With 14 teams and an 18 game conference schedule, each Big Ten team will play five opponents twice and the remaining eight just one time. We usually get the five mirror games announced ahead of the schedule and it usually provides a good idea of what the schedule will look like.
Well it appears that we now have an idea of how the 2017-18 conference schedule will look as Jon Rothstein of Fanrag Sports has revealed the mirror games for this winter.
The double-plays can be seen below:
Illinois: Indiana, Michigan State, Nebraska, Rutgers, Wisconsin
Indiana: Illinois, Iowa, Michigan State, Minnesota, Ohio State
Iowa: Indiana, Michigan, Minnesota, Ohio State, Penn State
Maryland: Michigan, Michigan State, Northwestern, Penn State, TBD
Michigan: Iowa, Maryland, Northwestern, Ohio State, Purdue
Michigan State: Illinois, Indiana, Maryland, Rutgers, Wisconsin
Minnesota: Indiana, Iowa, Nebraska, Northwestern, Purdue
Nebraska: Illinois, Minnesota, Penn State, Rutgers, Wisconsin
Northwestern: Maryland, Michigan, Minnesota, Penn State, Wisconsin
Ohio State: Indiana, Iowa, Michigan, Penn State, Rutgers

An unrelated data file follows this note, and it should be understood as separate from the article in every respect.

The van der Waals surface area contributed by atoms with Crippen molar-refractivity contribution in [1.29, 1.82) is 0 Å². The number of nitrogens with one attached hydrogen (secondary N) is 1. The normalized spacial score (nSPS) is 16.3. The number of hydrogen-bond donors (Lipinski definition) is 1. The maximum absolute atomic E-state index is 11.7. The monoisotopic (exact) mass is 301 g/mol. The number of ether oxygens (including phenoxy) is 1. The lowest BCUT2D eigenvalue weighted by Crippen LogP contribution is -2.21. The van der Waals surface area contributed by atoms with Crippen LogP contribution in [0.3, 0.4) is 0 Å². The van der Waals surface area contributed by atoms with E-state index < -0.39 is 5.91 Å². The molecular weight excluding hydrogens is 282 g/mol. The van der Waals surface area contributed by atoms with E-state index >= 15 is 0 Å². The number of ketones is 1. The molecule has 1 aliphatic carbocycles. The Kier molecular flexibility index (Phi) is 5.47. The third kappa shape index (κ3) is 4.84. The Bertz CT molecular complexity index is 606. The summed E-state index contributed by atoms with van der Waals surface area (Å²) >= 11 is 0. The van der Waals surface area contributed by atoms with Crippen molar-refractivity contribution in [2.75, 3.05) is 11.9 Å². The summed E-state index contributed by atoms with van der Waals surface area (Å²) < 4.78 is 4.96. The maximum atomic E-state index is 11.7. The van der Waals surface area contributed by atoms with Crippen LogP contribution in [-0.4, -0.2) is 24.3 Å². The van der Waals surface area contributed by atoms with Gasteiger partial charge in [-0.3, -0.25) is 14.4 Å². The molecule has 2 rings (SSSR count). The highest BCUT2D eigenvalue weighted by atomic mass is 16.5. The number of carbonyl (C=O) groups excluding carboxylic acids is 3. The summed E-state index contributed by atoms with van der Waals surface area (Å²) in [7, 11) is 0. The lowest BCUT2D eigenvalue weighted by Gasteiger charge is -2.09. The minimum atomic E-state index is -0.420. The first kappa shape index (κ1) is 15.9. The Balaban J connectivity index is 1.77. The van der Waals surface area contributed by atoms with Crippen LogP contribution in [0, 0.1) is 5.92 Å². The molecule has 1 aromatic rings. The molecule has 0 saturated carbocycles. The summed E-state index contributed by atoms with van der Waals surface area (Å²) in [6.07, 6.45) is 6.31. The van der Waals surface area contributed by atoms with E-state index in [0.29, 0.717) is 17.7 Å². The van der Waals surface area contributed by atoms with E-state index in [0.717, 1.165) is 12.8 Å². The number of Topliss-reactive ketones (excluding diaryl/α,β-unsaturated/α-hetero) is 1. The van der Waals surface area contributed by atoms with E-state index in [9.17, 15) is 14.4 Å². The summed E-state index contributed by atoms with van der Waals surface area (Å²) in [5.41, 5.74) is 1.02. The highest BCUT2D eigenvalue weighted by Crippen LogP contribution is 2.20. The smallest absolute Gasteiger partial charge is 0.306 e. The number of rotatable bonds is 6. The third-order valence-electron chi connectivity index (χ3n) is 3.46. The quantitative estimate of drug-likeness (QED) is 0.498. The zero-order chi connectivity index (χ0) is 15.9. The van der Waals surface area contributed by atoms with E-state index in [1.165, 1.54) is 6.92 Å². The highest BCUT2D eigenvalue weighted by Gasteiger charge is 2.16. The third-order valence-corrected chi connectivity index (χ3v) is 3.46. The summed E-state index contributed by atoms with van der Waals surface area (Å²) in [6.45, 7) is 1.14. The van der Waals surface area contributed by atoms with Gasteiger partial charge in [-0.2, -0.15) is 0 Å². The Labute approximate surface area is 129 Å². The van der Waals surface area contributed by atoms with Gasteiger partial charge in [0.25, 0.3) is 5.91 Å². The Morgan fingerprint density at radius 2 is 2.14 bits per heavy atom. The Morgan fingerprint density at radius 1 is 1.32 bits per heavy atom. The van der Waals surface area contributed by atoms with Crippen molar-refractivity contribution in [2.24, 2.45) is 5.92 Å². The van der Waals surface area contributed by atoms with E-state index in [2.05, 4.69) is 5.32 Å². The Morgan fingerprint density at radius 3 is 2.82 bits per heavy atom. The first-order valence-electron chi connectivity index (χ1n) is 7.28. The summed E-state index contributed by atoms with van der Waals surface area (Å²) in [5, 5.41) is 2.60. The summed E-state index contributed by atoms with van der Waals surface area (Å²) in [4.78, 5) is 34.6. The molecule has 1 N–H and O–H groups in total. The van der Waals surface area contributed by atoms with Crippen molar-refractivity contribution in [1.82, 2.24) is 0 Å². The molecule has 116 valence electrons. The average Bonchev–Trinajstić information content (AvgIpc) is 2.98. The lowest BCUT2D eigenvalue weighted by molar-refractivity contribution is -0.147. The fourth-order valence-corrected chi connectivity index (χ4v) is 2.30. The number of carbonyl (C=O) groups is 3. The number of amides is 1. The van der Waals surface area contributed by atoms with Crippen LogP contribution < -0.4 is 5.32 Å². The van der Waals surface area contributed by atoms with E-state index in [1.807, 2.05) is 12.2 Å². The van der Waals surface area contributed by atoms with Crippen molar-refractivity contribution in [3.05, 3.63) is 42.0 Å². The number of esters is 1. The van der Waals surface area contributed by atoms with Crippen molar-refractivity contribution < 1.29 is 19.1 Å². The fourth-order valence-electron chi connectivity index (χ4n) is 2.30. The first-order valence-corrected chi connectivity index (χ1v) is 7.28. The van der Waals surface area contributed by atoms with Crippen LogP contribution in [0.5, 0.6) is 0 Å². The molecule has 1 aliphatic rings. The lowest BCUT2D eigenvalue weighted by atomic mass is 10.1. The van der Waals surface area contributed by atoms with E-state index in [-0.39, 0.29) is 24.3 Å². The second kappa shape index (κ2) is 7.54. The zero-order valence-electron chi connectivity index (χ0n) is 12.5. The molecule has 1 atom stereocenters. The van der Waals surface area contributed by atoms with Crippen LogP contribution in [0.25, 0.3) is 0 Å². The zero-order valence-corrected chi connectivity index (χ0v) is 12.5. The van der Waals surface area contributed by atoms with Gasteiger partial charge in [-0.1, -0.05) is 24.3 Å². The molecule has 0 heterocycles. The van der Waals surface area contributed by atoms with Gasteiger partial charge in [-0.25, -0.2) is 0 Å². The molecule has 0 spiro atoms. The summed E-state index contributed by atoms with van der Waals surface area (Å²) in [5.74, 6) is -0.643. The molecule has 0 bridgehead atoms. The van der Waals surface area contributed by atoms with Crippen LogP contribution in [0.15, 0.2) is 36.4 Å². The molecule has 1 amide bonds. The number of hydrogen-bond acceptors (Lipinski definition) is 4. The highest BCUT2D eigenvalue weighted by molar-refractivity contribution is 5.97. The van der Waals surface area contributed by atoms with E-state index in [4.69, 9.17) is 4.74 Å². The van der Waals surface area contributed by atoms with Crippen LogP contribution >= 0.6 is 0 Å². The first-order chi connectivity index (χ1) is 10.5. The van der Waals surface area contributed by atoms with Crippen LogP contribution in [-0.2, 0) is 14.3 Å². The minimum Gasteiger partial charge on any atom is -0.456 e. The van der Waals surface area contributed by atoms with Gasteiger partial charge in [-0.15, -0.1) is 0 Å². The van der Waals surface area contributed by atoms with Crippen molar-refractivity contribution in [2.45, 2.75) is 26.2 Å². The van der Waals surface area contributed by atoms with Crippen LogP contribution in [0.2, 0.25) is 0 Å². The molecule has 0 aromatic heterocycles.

Penn State: Iowa, Maryland, Nebraska, Northwestern, Ohio State
Purdue: TBD, Michigan, Minnesota, Rutgers, Wisconsin
Rutgers: Illinois, Michigan State, Nebraska, Ohio State, Purdue
Wisconsin: Illinois, Michigan State, Nebraska, Northwestern, Purdue
The most interesting takeaway from the reported mirror games is protected rivalry games, or lack thereof. It’s been a notable discussion point for both schools and fan bases, with most people advocating that the Big Ten needs to protect rivalries so they’ll play twice each season.
Looking at this years double-plays and it appears the Big Ten still hasn’t gotten the memo.
Purdue and Indiana? Only play once. Wisconsin and Minnesota? Just once. Michigan and Michigan? Take a guess.
At the end of the day it doesn’t make sense that the Big Ten can’t figure out a conference schedule that will allow for each rival school to host a home game. Instead we have schools like Purdue and Michigan State playing Rutgers twice instead of getting Indiana and Michigan twice. That of course means there will be years where rivalry games will only be played at one school, removing a potentially appealing home game from the schedule.
So while the talk of protected rivalries has heated up recently, it looks like we’ll have to wait another year to see if the Big Ten will finally implement it.